Gen. Z workers want “good jobs,” but what does that mean to them? To begin with, they want to be paid well and have job stability. They also want their employers to support their financial wellness with health insurance, robust retirement plans, and student loan repayment assistance.
The No. 1 quality that keeps Gen. Z-ers in a job for three or more years is an empowering culture. To support their mental health, they also want fun environments that combat the isolation of communication technology. Finally, they want their work to be meaningful and connected to a personal passion, which is why they often seek work with companies that address social issues.
Gen. Z job seekers are ready to work hard, and they want to work for employers who get it. A basic job isn’t good enough for Gen. Z. Workplaces that speak to Gen. Z’s values, offer clear paths for personal achievement, and provide opportunities to do good will best recruit and retain this talented generation.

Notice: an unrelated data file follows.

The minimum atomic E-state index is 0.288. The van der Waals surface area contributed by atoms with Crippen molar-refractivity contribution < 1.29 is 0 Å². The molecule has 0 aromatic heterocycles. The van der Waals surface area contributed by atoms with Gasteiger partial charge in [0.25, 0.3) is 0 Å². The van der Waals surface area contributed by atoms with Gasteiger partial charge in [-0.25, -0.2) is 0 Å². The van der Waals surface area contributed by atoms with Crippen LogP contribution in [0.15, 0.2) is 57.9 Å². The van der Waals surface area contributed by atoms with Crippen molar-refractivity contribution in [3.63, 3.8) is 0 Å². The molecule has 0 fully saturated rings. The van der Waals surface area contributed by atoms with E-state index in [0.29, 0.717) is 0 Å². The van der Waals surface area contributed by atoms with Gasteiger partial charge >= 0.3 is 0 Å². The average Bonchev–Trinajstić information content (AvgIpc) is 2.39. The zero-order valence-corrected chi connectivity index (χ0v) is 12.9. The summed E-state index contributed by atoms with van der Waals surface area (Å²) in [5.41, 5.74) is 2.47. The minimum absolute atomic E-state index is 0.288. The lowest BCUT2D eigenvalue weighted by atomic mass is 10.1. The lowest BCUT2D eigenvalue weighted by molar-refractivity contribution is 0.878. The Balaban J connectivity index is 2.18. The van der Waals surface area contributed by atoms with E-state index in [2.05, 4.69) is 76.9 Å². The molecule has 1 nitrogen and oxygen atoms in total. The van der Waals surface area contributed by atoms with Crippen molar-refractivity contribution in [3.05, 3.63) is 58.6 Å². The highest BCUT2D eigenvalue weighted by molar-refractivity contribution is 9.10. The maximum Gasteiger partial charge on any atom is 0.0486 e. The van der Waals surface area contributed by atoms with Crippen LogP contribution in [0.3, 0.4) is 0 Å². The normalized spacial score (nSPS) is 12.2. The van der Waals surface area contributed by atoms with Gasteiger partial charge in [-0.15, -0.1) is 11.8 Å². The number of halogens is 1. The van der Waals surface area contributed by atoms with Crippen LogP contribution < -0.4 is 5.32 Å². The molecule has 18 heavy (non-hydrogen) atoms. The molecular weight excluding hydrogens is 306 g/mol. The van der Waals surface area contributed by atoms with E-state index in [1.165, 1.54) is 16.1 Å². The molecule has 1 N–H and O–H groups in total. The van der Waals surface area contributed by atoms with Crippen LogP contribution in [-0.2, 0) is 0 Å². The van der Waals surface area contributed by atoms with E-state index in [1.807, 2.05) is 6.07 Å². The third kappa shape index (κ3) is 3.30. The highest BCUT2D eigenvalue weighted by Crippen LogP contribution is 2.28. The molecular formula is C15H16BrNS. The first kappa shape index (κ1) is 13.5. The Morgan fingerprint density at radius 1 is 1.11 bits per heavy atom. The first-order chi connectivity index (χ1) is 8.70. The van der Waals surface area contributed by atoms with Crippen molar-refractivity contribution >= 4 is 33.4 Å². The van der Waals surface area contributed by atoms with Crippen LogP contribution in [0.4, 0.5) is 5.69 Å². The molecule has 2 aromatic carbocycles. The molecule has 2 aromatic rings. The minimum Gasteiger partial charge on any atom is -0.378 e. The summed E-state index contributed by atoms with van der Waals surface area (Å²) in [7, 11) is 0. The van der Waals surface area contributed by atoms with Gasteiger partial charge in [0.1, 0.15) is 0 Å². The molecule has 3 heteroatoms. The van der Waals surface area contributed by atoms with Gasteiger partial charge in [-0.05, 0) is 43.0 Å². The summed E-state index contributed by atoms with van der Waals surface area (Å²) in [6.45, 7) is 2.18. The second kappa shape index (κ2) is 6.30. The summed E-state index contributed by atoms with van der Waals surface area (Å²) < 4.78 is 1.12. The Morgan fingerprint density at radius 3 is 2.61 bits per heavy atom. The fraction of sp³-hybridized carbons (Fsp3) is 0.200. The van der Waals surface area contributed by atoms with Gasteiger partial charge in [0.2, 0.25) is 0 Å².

How to Prepare for the Gen. Z Workforce
Gen. Z is ready to work hard. Many have spent their whole lives competing and achieving — in school, sports, music, dance, etc. — and they feel the pressure to make that investment pay off. They see work as more than a job: This is their life, the culmination of everything they (and so many others) have worked toward. To attract Gen. Z, employers can take a few key actions today that will help transform the workplace for everyone’s benefit:
1. Speak Gen. Z